Former Chinese top legislator Qiao Shi dies in Beijing at age 91
Updated: 2015-06-14 17:49
File photo of Qiao Shi. [Photo/Xinhua's official Sina Weibo account]
BEIJING - Qiao Shi, former chairman of the National People's Congress (NPC) Standing Committee, died in Beijing at 7:08 am on Sunday, according to a statement from the Central Committee of the Communist Party of China (CPC).
Qiao, 91, was extolled in the statement as an excellent Party member, a time-tested and loyal communist soldier, and an outstanding proletarian revolutionist, statesman and leader of the Party and the state. He was a former member of the Standing Committee of the Political Bureau of the CPC Central Committee.
Born in 1924 in Shanghai, he joined the CPC in 1940. Later, he led Shanghai students in revolutionary movements as the head of the underground CPC committee of Tongji University, as well as other functions.
Shortly after the People's Republic of China was founded in 1949, Qiao assumed a series of positions, spanning from Hangzhou municipal CPC committee official, to president of an iron and steel research institute.
In 1978, after the 10-year "Cultural Revolution" ended, Qiao became deputy head of the International Department of the Central Committee of the CPC and later the head. During that time he promoted communication between the CPC, communist and socialist Parties of other countries, according to the statement.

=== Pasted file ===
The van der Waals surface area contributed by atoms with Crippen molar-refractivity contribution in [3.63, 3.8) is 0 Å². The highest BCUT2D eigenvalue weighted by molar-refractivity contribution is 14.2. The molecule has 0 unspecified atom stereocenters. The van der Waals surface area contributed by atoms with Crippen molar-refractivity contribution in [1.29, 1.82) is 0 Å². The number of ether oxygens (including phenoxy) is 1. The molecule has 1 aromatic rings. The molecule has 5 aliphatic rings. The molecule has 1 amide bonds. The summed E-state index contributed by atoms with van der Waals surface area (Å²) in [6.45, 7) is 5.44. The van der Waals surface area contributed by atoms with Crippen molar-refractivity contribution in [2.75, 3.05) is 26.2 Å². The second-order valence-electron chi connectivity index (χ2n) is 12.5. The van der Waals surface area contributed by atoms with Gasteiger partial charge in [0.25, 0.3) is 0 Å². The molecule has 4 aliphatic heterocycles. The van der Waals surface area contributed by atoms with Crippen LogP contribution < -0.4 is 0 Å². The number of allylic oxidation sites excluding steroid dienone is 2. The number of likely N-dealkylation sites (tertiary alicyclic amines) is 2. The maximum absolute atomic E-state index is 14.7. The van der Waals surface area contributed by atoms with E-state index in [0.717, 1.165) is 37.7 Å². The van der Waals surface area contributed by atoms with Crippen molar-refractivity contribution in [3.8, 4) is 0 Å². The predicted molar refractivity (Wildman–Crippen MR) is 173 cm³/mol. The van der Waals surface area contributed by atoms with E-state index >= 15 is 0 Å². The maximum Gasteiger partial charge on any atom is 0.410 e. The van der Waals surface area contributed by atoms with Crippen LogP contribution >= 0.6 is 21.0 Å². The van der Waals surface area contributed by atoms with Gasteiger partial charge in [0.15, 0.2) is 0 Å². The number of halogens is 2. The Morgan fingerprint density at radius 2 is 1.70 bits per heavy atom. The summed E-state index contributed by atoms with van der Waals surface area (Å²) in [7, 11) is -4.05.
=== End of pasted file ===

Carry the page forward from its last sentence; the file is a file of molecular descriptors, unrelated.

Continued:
Qiao became director of the General Office of the CPC Central Committee in 1983, where he transitioned the Office from a focus on class struggle to economic development following the reform and opening-up policy.
After Qiao became head of the CPC Central Committee Organization Department in April, 1984, he helped build a legion of young cadres, and implemented Party policies regarding the country's once-persecuted scholars and professionals, bringing them back to social esteem.
He also served as head of the Commission for Political and Legal Affairs of the CPC Central Committee.
Qiao became a member of the Standing Committee of the Political Bureau of the CPC Central Committee in 1987 and assumed the position as head of the CPC Central Commission for Discipline Inspection.
Qiao became chairman of the National People's Congress (NPC) Standing Committee, or China's top legislator, in March 1993, and supervised revisions to the Constitution so that the theory of building socialism with Chinese Characteristics has been written into the Constitution as a guiding principle.
He also oversaw legislation works for a series of economic laws so that the legal framework of socialist market economy could take shape, the statement said.
Qiao retired from the post of top legislator in March 1998.